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I need to update a table with past missing information using past versions of the same table. The update is needed as some earlier information are not available anymore in the most recent table. Let tableA be the table at time0 and tableB the table at time1 and so on. What i'm really interested in is the last updated table.

So far i have tried this method;

create view _tableB
select * 
from tableA 
union 
select * 
from tableB a 
where a.id not in (select id from tableA);

then I proceeded with:

create view _tableC
select *
from _tableB
union 
select *
from tableC a
where a.id not in (select id from _tableB); 

and so on till i reach my final table where i create a table.

create table _tableT 
select * 
from _tableS 
union 
select * 
from tableT a
where a.id not in (select id from _tableS); 

Do you see something better up here?

P.S: I have to mention that for each observations i can have many languages. The information was in this way

id|lguage1|lguage2|lguage3|

and i put it wide2long using a view and this method.

id1|lguage1 
id1|lguage2 
id1|lguage3
id2|lguage1

The informations are not sorted by id and language.
Thanks.

share|improve this question
    
And do you need to put it first into a more vertical structure? Or can you leave it flat up to this point (so all languages in single record) and do the 'verticalisation' (1 record per id, per language)? –  Shorack Aug 27 '13 at 15:31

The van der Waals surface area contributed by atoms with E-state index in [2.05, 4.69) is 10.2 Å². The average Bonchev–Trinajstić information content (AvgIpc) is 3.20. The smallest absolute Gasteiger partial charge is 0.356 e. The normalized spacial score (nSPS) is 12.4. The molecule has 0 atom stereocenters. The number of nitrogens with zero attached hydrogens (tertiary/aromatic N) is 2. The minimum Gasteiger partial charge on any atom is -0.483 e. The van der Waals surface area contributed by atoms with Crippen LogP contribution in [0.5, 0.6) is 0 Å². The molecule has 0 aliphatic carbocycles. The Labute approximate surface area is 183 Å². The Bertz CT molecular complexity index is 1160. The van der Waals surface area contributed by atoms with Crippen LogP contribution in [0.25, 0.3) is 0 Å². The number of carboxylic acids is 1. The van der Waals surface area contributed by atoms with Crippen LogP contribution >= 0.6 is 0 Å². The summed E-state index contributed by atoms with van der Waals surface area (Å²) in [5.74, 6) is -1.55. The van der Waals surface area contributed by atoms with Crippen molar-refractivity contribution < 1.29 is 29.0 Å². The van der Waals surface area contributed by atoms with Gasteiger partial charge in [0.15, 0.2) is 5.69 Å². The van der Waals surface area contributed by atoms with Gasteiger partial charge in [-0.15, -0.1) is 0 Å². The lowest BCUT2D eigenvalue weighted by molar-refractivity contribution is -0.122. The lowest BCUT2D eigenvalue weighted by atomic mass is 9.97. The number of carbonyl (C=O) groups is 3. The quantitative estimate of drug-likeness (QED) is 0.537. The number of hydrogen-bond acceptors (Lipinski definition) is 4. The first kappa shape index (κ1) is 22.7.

I thought that the verticalisation would facilitate the update for different language as far as the coding is concerned. But I'm not sure if it is more time consuming or not. However i've noticed that the view is really time consuming when outputing the final table. So i abondoned and replaced 'view' by 'table' in the code. –  DJJ Aug 28 '13 at 15:48

1 Answer 1

Given a couple of assumptions, you can simplify this greatly:
1. Each individual dataset has no duplicate ID's.
2. Each dataset is sorted by ID.

Then you simply do this: data RESULT; set _tableS ... _tableC _tableB _table; by id; if first.id; run;

This way, the code is more compact and all data is only read once. It will read in all the tables and output an interweaved result (i.e.: the result will also by sorted on ID)

The firs.id filter means that he will only keep the first record of each id value he encounters. Since the datasets are mentioned with the most recent first, he will take the most recent record available for each ID and ditch the others.

share|improve this answer
    
The method is definetly interesting. But My problem is a bit more complicated than that. I have updated my question. –  DJJ Aug 27 '13 at 7:26

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